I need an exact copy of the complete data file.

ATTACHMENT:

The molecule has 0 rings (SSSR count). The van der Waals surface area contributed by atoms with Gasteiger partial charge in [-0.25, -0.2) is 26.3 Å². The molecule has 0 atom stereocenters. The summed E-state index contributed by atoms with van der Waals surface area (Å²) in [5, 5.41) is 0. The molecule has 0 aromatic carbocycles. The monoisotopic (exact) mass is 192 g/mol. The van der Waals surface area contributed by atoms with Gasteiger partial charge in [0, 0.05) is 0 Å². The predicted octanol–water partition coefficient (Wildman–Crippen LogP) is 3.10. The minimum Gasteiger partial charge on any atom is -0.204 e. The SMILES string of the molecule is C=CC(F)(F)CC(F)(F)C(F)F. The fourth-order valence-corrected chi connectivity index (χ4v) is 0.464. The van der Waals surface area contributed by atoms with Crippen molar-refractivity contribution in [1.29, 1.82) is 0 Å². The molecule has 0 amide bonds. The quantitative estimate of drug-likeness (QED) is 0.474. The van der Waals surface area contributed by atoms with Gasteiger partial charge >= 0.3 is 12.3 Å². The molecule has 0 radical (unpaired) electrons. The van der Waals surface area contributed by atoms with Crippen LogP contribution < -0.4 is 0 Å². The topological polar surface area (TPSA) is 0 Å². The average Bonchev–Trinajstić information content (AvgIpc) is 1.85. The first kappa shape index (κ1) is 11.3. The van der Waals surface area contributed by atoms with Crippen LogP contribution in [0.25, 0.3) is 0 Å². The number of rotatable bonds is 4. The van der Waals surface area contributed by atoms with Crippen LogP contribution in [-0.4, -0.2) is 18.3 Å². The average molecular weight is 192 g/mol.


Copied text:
The molecule has 0 rings (SSSR count). The van der Waals surface area contributed by atoms with Gasteiger partial charge in [-0.25, -0.2) is 26.3 Å². The molecule has 0 atom stereocenters. The summed E-state index contributed by atoms with van der Waals surface area (Å²) in [5, 5.41) is 0. The molecule has 0 aromatic carbocycles. The monoisotopic (exact) mass is 192 g/mol. The van der Waals surface area contributed by atoms with Gasteiger partial charge in [0, 0.05) is 0 Å². The predicted octanol–water partition coefficient (Wildman–Crippen LogP) is 3.10. The minimum Gasteiger partial charge on any atom is -0.204 e. The SMILES string of the molecule is C=CC(F)(F)CC(F)(F)C(F)F. The fourth-order valence-corrected chi connectivity index (χ4v) is 0.464. The van der Waals surface area contributed by atoms with Crippen molar-refractivity contribution in [1.29, 1.82) is 0 Å². The molecule has 0 amide bonds. The quantitative estimate of drug-likeness (QED) is 0.474. The van der Waals surface area contributed by atoms with Gasteiger partial charge >= 0.3 is 12.3 Å². The molecule has 0 radical (unpaired) electrons. The van der Waals surface area contributed by atoms with Crippen LogP contribution < -0.4 is 0 Å². The topological polar surface area (TPSA) is 0 Å². The average Bonchev–Trinajstić information content (AvgIpc) is 1.85. The first kappa shape index (κ1) is 11.3. The van der Waals surface area contributed by atoms with Crippen LogP contribution in [0.25, 0.3) is 0 Å². The number of rotatable bonds is 4. The van der Waals surface area contributed by atoms with Crippen LogP contribution in [-0.4, -0.2) is 18.3 Å². The average molecular weight is 192 g/mol.